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Political notebook: Former GOP national security officials call Trump unqualified

Published Aug. 9, 2016

Notebook

Ex-GOP security leaders: Trump puts U.S. 'at risk'

A group of 50 former national security officials, all of whom have served Republican presidents from Richard M. Nixon to George W. Bush, have signed an open letter calling Donald Trump unqualified to be president and warning that, if elected, "he would be the most reckless President in American history." The letter offers a withering critique of the GOP nominee, saying he "lacks the character, values and experience" to be president. The signatories declare their conviction that he would be dangerous "and would put at risk our country's national security and well-being." They state flatly that none of them intend to vote for Trump in November. Some have decided to vote for Hillary Clinton, while others intend to sit out the election or write in another name, said John Bellinger III, a former legal adviser to Condoleezza Rice and the writer of the letter's first draft. In a statement, Trump said the letter writers share the blame for "making the world such a dangerous place." Although no former secretaries of state signed the letter, it carries the signatures of Michael Chertoff and Tom Ridge, former secretaries of homeland security; Michael Hayden, a former director of the CIA and the National Security Agency; John Negroponte, a former director of national intelligence and deputy secretary of state; Robert Zoellick, who also was a deputy secretary of state and president of the World Bank and the U.S. trade representative under George W. Bush; Carla Hills, the U.S. trade representative under George H.W. Bush; and William H. Taft IV, a former deputy secretary of defense and ambassador to NATO under the elder Bush.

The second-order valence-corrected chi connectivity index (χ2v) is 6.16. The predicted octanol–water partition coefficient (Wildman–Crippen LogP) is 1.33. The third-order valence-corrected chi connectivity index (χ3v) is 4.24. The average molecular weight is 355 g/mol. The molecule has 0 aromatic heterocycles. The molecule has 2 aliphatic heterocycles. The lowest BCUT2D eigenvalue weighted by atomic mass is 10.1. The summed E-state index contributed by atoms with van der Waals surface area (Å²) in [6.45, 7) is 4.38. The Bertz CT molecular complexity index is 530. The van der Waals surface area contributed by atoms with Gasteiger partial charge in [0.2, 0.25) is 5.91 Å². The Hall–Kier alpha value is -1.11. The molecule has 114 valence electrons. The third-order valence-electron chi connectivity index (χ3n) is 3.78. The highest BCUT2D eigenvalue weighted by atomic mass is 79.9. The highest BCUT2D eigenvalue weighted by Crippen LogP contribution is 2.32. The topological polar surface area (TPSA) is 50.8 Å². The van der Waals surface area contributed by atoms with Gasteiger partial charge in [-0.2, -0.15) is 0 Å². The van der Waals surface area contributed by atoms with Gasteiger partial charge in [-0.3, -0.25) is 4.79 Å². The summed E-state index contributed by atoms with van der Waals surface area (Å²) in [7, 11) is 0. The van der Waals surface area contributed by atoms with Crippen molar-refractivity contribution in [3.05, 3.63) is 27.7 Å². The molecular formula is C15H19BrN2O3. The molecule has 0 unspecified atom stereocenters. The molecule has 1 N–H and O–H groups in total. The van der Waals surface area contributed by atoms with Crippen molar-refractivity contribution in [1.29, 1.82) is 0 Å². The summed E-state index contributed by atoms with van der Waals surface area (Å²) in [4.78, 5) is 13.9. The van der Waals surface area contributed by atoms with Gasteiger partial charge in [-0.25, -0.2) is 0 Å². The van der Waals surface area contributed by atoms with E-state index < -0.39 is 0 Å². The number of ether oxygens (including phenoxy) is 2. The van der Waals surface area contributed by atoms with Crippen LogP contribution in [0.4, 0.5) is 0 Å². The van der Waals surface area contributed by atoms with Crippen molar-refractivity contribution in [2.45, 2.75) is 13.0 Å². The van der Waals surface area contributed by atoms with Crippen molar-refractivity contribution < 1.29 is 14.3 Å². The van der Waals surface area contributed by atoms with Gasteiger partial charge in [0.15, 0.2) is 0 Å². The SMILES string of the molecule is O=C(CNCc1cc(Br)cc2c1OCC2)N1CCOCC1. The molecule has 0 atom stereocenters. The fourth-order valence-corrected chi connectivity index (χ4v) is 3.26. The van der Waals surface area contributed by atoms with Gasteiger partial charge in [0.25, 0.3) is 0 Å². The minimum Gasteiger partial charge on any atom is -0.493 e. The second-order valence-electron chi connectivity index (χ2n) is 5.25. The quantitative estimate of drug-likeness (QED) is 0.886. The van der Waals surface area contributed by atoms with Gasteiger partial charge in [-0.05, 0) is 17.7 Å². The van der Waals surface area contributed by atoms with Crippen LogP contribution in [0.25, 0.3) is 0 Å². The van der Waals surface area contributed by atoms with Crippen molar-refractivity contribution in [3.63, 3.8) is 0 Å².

Jeb Bush's son backs GOP nominee

Jeb Bush's son, Texas Land Commissioner George P. Bush, is urging Republicans to support the man who beat his dad in a fiercely fought GOP primary. Addressing a closed-door gathering of Texas Republican Party leaders on Saturday, Bush called for helping Donald Trump win in November. "From Team Bush, it's a bitter pill to swallow. But you know what? You get back up and you help the man that won, and you make sure that we stop Hillary Clinton," Bush said in a video first posted online by the Texas Tribune. Bush declined further comment Monday. He has not publicly endorsed Trump and skipped the Republican National Convention. His father, uncle and grandfather — former Presidents George W. Bush and George H.W. Bush — refuse to back Trump.

Moderate senator won't vote for Trump

Sen. Susan Collins of Maine, one of the most moderate Republicans in the Senate, said Monday she will not be voting for Donald Trump for president. "This is not a decision I make lightly, for I am a lifelong Republican," Collins wrote in an op-ed column in the Washington Post. "But Donald Trump does not reflect historical Republican values nor the inclusive approach to governing that is critical to healing the divisions in our country." Collins also said she does not support Trump's rival, Democrat Hillary Clinton.

Times wires